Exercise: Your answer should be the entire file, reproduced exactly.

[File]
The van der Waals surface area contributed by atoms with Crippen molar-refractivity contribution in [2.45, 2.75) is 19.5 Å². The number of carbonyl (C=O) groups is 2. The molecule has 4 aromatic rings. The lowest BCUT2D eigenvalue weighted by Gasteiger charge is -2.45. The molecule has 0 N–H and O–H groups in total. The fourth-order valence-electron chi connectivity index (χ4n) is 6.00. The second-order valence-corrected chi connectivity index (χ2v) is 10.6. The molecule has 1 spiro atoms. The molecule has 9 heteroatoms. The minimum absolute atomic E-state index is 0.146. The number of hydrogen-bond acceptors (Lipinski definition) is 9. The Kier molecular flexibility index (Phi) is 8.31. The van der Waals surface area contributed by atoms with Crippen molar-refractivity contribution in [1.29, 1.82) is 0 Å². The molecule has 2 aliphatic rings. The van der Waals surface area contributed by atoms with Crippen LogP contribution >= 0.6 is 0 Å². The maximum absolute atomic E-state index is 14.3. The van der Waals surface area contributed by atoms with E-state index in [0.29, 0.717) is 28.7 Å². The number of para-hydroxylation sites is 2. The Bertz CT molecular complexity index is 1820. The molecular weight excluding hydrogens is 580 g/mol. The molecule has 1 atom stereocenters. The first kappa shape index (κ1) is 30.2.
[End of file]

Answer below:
The van der Waals surface area contributed by atoms with Crippen molar-refractivity contribution in [2.45, 2.75) is 19.5 Å². The number of carbonyl (C=O) groups is 2. The molecule has 4 aromatic rings. The lowest BCUT2D eigenvalue weighted by Gasteiger charge is -2.45. The molecule has 0 N–H and O–H groups in total. The fourth-order valence-electron chi connectivity index (χ4n) is 6.00. The second-order valence-corrected chi connectivity index (χ2v) is 10.6. The molecule has 1 spiro atoms. The molecule has 9 heteroatoms. The minimum absolute atomic E-state index is 0.146. The number of hydrogen-bond acceptors (Lipinski definition) is 9. The Kier molecular flexibility index (Phi) is 8.31. The van der Waals surface area contributed by atoms with Crippen molar-refractivity contribution in [1.29, 1.82) is 0 Å². The molecule has 2 aliphatic rings. The van der Waals surface area contributed by atoms with Crippen LogP contribution >= 0.6 is 0 Å². The maximum absolute atomic E-state index is 14.3. The van der Waals surface area contributed by atoms with E-state index in [0.29, 0.717) is 28.7 Å². The number of para-hydroxylation sites is 2. The Bertz CT molecular complexity index is 1820. The molecular weight excluding hydrogens is 580 g/mol. The molecule has 1 atom stereocenters. The first kappa shape index (κ1) is 30.2.